Earlier the terms ontology and taxonomy were mentioned, now the last term is discussed: choreography. This is the most interesting of the three and shows the power of Notion as a knowledge management tool.

The internet is the most successful knowledge base, because it is there that you can link to other sources. A hyperlink refers to an entire page or to a specific element within a page. Those referrals are crucial for successful knowledge management. Notion lets you do the same thing: you can create blocks of information and display them on multiple pages. You can also easily link to other pages within the knowledge base. This is useful for breaking away from structure and letting information live across multiple pages in the knowledge base.

The power of Notion

Notion offers the possibility to link from one place to another via a hyperlink, just like on the internet. In this way you create a multi-hierarchical system of the different standard hierarchies. Because Notion has database elements, sometimes there is also some polyhierarchy in it.

For example, the notes of a meeting can be linked to a project, to a team, to the person who takes the notes or to someone who attended the meeting. Notion also adds the ability to structure information by subject as well as by time.

Determining where information fits best is sometimes difficult. Sometimes two or even more spots are the best solution. The beauty of Notion is that you can choose the page that you feel fits better and then link to that page on other pages where you believe the information is relevant. This breaks the hierarchy and creates a flow.

Separating information from communication

Now that you know more about structuring your knowledge base, it’s a lot easier to find and add information. That leaves me with one last point to emphasize: separate information and communication from each other.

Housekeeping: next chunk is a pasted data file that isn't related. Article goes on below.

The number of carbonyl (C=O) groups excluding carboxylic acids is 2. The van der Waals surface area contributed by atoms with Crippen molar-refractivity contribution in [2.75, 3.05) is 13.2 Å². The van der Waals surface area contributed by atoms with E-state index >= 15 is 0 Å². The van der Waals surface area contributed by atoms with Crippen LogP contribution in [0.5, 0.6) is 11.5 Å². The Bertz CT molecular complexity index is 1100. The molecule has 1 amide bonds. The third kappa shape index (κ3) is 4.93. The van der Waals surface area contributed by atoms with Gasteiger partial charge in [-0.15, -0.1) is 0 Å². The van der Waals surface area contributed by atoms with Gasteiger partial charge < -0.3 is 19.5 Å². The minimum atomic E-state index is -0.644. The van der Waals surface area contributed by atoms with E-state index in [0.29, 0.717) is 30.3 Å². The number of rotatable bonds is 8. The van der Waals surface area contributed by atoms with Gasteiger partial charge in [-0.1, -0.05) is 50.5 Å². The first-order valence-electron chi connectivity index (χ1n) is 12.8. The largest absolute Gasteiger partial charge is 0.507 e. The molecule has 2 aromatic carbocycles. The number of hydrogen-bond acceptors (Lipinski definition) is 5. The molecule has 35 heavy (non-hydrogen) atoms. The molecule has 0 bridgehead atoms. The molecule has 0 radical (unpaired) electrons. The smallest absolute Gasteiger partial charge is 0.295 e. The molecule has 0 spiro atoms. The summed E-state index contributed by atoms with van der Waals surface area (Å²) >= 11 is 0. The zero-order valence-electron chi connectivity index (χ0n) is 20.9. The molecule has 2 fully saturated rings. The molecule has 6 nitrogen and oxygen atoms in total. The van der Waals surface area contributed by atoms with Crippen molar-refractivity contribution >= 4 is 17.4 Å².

Quote “You have to separate information from communication”

Information often begins to live in means of communication. The chat tool Slack is the best example of this. Slack is meant to communicate effectively with each other. The tool isn’t great for finding information, especially if it’s outdated. You see the same at meetings. A recording of an online meeting is useful, but a written summary is much easier to scan. In addition, recording the output of a meeting gives you the opportunity to read it again later and share it with others. This makes information usable for everyone.

Do you want to build a valuable second brain for your organization? Then you have to move information from means of communication to the means of information. You can encourage this by removing all communication in a chat system such as Slack after two months. If you know that information is no longer available at some point, you are much more likely to move it. We haven’t done this at Voys yet, but we do see that colleagues are increasingly sharing links to Notion in Slack. They then first put the information in Notion, and then share it via Slack.

A second brain for your organization

At Voys, we’ve learned a lot about knowledge sharing and knowledge management over the past 18 years. There is still plenty of room for improvement, but our organization will not function and grow without the knowledge base.

Notion turned out to be the perfect tool for us to collect all knowledge within the organization. And if you look at what the tool can do, chances are that this also applies to your company. Notion solves the problems of ontology, taxonomy and choreography like no other. But, like our knowledge base, Notion is not perfect. The tool could work even better if for example the search function gets an upgrade.

I hope you can get started after reading my knowledge management and Notion blog series, and that you’ve gained enough knowledge to build a knowledge base for your business. Are you working on it? Please let me know what you learn and what your experiences are, I’m curious to hear more. You can find me on X as @MarkV. Best of luck!